László Beke, Handshake Action, Balatonboglar, 1972, Gelatin silver print, 21 1/4 x 15 3/4 inches

The work tucked just under the stairs, László Beke’s Handshake Action, a conceptual photographic grid documenting artists shaking hands at the summer getaway of Balatonboglar in 1972, speaks to that dimension of the works on view: they were made by a tight-knit avant-garde art scene interested in forming connections with the outside world. This grid marks the meeting of Hungarian and Slovak artists, a rare large gathering that stressed the solidarity of the Hungarian scene and its desire to be in contact with the art world outside of Hungary. This desire is likewise seen in the mail art of the period and the devout perusing of major art world periodicals such as Artforum. Despite real limitations, Hungary was not a closed circuit, and many of the artists on view had meaningful if limited tours in Germany and other European countries, at times also exhibiting there. However, with no commercial market to speak of and limited exhibition opportunities, work was made for oneself and one’s friends were the primary audience. The intellectual drive to experiment and create formed an atmosphere of surprising freedom within a repressive context. “With the Eyes of Others” provides the best gateway to into the complexity of the Hungarian neo-avant-garde that New York is likely to see for some time.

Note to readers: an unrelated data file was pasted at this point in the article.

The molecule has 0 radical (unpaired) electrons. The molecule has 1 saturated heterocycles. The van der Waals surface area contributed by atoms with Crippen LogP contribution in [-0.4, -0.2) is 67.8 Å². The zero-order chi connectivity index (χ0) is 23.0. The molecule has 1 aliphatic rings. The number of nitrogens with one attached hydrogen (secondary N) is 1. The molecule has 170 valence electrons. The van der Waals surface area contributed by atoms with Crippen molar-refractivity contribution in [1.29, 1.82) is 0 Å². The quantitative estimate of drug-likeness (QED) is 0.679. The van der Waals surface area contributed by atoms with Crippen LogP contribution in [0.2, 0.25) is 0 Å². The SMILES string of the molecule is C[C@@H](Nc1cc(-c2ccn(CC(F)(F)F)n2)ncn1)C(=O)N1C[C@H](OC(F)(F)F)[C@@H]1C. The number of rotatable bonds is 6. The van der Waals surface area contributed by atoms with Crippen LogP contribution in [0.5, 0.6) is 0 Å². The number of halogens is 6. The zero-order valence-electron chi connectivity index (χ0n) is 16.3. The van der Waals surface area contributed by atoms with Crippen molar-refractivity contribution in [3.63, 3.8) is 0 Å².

On view at Elizabeth Dee gallery in Harlem through August 11.

Georgia Museum of Art Symposium on Art and Diplomacy

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On March 28 and 29, the Georgia Museum of Art is hosting a symposium entitled “While Silent, They Speak: Art and Diplomacy,” in conjunction with the current exhibition “Art Interrupted: Advancing American Art and the Politics of Cultural Diplomacy.” I will be giving a talk on the artwork above, Hungarian artistic duo Little Warsaw’s The Body of Nefertiti. András Gálik and Bálint Havas, the two artists of Little Warsaw, were some of the first people I interviewed for my Fulbright project when I lived in Budapest last year, and it’s been a pleasure to come back to this work of theirs, which is also the subject of a longer essay to be published in the summer. If you’re  in the Athens area, it looks like a truly interesting batch of papers beginning at 8:30 am on March 29 (and I’m in the 10:30 session). More about mine, below: